At this point, I had to switch programs to deal with some tedious tasks: changing the water pump and the intermediate shaft seal. None of this part was very fun, and I was too distracted to remember to take any pix. I had to make a special tool to hold the IM shaft pulley while I removed the bolt. Here is version 2 of that tool; version 1 was partly made of flat stock instead of angle iron and it bent all to heck when I leaned into it. I sure love having a cutting torch around. I know this isn’t as pretty as one made with a bandsaw and a drill press would have been, but the torch is fast.

home made pulley tool

I lucked out on the water pump; often the bolts just break off in the aluminum housing, leaving you with a really annoying removal job or another trip to town for a new housing. Fortunately for me, someone had already changed the water pump once before, and all the bolts came out easily and without breaking.

So, at the end of the workday today, I have the head installed and torqued down, the water pump, thermostat and IM shaft seal all replaced with new ones, and I am ready to install the timing belt and rebuild the injectors. Stay tuned!

Tomorrow, though, is a kayaking day.

Well, after I towed home the green Jetta a while back, I looked it over and decided that it has so many things wrong with it, that it would be cheaper and faster to get my other Jetta going instead. The blue Jetta is an ’89 diesel, with only about 135k miles on it, half the mileage that the green Jetta has. I got it for $300 off of Craigslist about a year ago, because it had a cracked head. The previous owner had installed new injectors, but he overtorqued them and cracked one of the injector wells. It also has some damage to the front fenders. For $300 though, it has all new shocks and almost new tires on nice factory VW spoked alloys. The interior is pretty clean, although not as plush as the green Jetta, which is a Carat, with the sunroof, power window and premium seats and upholstery. I’ve been wanting another diesel VW for a long time. Many years ago I had a couple of diesel VW Rabbits, and they were great cars that were very cheap to drive. So I was initially really excited when I dragged this one home.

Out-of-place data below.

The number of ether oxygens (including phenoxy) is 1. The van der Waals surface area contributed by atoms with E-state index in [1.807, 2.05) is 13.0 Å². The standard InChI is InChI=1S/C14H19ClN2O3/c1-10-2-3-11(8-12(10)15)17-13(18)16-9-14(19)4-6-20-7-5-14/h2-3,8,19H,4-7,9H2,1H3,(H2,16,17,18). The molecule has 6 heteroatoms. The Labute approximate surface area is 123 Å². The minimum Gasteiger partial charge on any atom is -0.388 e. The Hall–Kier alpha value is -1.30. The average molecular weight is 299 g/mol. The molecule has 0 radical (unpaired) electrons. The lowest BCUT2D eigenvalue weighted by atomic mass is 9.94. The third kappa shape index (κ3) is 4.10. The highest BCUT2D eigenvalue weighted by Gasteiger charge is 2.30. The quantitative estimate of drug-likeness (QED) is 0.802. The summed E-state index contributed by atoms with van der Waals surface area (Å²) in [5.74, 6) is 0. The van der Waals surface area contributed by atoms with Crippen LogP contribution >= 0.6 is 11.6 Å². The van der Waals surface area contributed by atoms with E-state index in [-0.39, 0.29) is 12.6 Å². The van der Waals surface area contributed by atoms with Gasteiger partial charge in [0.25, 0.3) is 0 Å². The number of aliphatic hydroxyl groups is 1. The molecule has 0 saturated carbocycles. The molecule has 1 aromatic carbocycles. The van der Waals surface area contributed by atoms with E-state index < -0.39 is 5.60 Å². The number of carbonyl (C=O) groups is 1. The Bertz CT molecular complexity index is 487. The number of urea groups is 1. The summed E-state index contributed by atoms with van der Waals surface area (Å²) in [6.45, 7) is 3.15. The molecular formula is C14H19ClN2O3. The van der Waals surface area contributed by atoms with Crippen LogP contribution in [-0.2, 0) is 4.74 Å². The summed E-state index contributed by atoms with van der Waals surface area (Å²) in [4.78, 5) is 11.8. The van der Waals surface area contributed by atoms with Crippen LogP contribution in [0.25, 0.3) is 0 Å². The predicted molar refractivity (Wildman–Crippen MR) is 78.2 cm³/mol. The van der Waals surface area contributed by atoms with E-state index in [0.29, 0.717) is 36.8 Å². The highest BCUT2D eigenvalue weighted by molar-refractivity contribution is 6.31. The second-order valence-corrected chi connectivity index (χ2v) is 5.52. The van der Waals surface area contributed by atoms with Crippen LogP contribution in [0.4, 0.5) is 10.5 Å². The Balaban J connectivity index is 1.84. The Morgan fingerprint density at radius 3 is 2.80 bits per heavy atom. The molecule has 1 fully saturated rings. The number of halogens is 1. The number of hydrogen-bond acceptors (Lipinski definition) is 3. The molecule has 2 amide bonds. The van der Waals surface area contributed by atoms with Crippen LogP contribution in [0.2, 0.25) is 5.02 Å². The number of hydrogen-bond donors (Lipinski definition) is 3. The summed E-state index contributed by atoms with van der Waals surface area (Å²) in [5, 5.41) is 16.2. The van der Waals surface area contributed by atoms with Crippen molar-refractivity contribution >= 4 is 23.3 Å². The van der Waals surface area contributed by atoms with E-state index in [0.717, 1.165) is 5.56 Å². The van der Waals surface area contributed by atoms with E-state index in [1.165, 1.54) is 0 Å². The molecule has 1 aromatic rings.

I think I can get this one going for about $700-800 and a few days of work, and it should get mileage in the high 40s to low 50s if my previous diesel VWs are any example. And I will be able to burn biodiesel in it. I have been using that in my Cummins powered Dodge truck off and on for the last year. It runs great and smells nice, too!

The cracked injector well:

cracked injector well

I looked for a new head for this car for a awhile, after I was told that the crack could not be welded. Turns out that the model of diesel engine I have here was not a very common one, and finding another head was not easy. I finally found a brand new one on eBay, located in Vancouver, WA and miraculously, I won, even though I was away from the computer when it closed. I got run all the way up to my maximum bid, too. After picking up my prize, I headed over to Halsey Auto Parts in Portland and got the requisite gaskets and so forth. It took me a half a day to clear out a stall in my shop and get the car rolled in there. Today, I dove in.

Here it is, with the valve cover, timing cover and air filter removed:

day 1

day 1

After a while and a little struggle with stuck fasteners, I got the head off and cleaned up the block:

day 1